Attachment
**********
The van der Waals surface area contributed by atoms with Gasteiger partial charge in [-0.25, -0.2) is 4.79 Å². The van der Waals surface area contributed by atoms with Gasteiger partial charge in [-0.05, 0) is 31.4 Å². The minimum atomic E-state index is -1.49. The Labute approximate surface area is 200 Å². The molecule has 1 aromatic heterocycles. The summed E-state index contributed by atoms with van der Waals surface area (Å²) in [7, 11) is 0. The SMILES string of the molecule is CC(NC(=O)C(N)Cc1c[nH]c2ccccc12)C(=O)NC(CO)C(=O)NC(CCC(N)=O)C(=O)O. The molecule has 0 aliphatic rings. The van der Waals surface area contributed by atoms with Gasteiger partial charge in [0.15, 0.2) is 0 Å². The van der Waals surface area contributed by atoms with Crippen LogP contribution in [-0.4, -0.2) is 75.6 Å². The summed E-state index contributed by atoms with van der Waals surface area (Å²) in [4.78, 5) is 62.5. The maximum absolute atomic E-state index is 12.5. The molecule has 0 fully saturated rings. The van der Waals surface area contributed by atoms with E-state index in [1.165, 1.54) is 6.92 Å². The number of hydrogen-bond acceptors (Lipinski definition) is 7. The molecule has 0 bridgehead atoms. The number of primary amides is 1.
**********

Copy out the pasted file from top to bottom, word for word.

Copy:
The van der Waals surface area contributed by atoms with Gasteiger partial charge in [-0.25, -0.2) is 4.79 Å². The van der Waals surface area contributed by atoms with Gasteiger partial charge in [-0.05, 0) is 31.4 Å². The minimum atomic E-state index is -1.49. The Labute approximate surface area is 200 Å². The molecule has 1 aromatic heterocycles. The summed E-state index contributed by atoms with van der Waals surface area (Å²) in [7, 11) is 0. The SMILES string of the molecule is CC(NC(=O)C(N)Cc1c[nH]c2ccccc12)C(=O)NC(CO)C(=O)NC(CCC(N)=O)C(=O)O. The molecule has 0 aliphatic rings. The van der Waals surface area contributed by atoms with Gasteiger partial charge in [0.15, 0.2) is 0 Å². The van der Waals surface area contributed by atoms with Crippen LogP contribution in [-0.4, -0.2) is 75.6 Å². The summed E-state index contributed by atoms with van der Waals surface area (Å²) in [4.78, 5) is 62.5. The maximum absolute atomic E-state index is 12.5. The molecule has 0 fully saturated rings. The van der Waals surface area contributed by atoms with E-state index in [1.165, 1.54) is 6.92 Å². The number of hydrogen-bond acceptors (Lipinski definition) is 7. The molecule has 0 bridgehead atoms. The number of primary amides is 1.